Sun, Jan 08, 2006 - Page 3 News List

US disappointed by cross-strait ties: official

IMPASSE A senior US official said that Washington is discouraged to see that progress on charter flights and fruit tariffs has not led to direct contact between the two sides

By Nadia Tsao  /  STAFF REPORTER

The US government is disappointed by the current state of cross-strait relations, according to a senior Bush administration official who gave a briefing to the Liberty Times -- the Taipei Times' sister newspaper.

The official, who spoke on condition of anonymity, emphasized that the two sides of the strait have continued to avoid direct official dialogue, and that if Taiwan was not willing to make concessions on cross-strait economic policy, and refused to move ahead with direct links with Beijing, it would not be in the best interests of the US.

The official, who is closely involved in cross-strait affairs, said the statements of both Chinese President Hu Jintao (胡錦濤) and President Chen Shui-bian (陳水扁) revealed that the two sides were still unable to negotiate directly, and and that this has limited the impact of developments such as direct flights for the Lunar New Year last year, China's offering of pandas to Taiwan as a gift and its offer to reduce tariffs on some Taiwanese fruit imports.

From the US perspective, and especially for companies based in Taiwan, there is a strong hope that restrictions on cross-strait links will be reduced so that Taiwan can be used as a base for outward expansion, the official said. The US sees globalization as beneficial to its commercial interests and therefore the lack of improvement in the cross-strait economic ties is discouraging.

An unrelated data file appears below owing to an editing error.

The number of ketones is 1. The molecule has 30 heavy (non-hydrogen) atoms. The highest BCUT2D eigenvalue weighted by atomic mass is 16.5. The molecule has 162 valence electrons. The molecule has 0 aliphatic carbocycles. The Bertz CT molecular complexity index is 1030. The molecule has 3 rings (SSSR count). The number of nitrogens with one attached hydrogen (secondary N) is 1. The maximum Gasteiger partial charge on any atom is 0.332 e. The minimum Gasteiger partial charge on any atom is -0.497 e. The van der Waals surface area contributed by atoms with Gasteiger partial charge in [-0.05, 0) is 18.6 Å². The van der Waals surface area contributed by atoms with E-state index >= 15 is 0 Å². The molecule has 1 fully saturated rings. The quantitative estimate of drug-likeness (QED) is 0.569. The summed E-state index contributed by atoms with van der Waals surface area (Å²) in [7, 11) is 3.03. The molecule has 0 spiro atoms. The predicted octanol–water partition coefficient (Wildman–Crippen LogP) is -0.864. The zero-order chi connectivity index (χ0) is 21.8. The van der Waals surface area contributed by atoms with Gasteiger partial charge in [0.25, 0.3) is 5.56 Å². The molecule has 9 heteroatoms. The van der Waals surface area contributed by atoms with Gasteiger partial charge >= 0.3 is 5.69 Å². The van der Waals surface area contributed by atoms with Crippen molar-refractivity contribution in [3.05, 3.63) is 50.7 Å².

The official emphasized that a deterioration in China-Taiwan relations was not in the US' interest.

As to whether China will respond to US encouragement to engage in dialogue with Taiwan, the official said that Beijing had already made some moves to approach Taiwan's people, legislators and opposition leaders, and even suggested that the head of China's Taiwan Affairs Office, Chen Yunlin (陳雲林), might visit. He said that these were steps in the right direction, but were insufficient. It is still necessary for Beijing to approach Taiwan's current government, the official said.

He accepted that both sides had their own pressures to deal with, and also had to protect their own interests. Although many challenges lie ahead before official dialogue can begin, there is still hope for an improvement in cross-strait relations over the next two years, the official said.

As to Chen Shui-bian's recent statements advocating a new constitution, the official said that while Chen did not specifically repeat his "four noes" pledge in his New Year's speech, the US State Department hopes that Taiwan will not deviate from these commitments.

Chen first made the pledges in 2000. The "four noes" refer to Chen's promises to refrain from declaring independence, changing the nation's title, pushing for the inclusion of the state-to-state description of cross-strait relations in the Constitution or promoting a referendum to change the status quo on independence or unification during his term.

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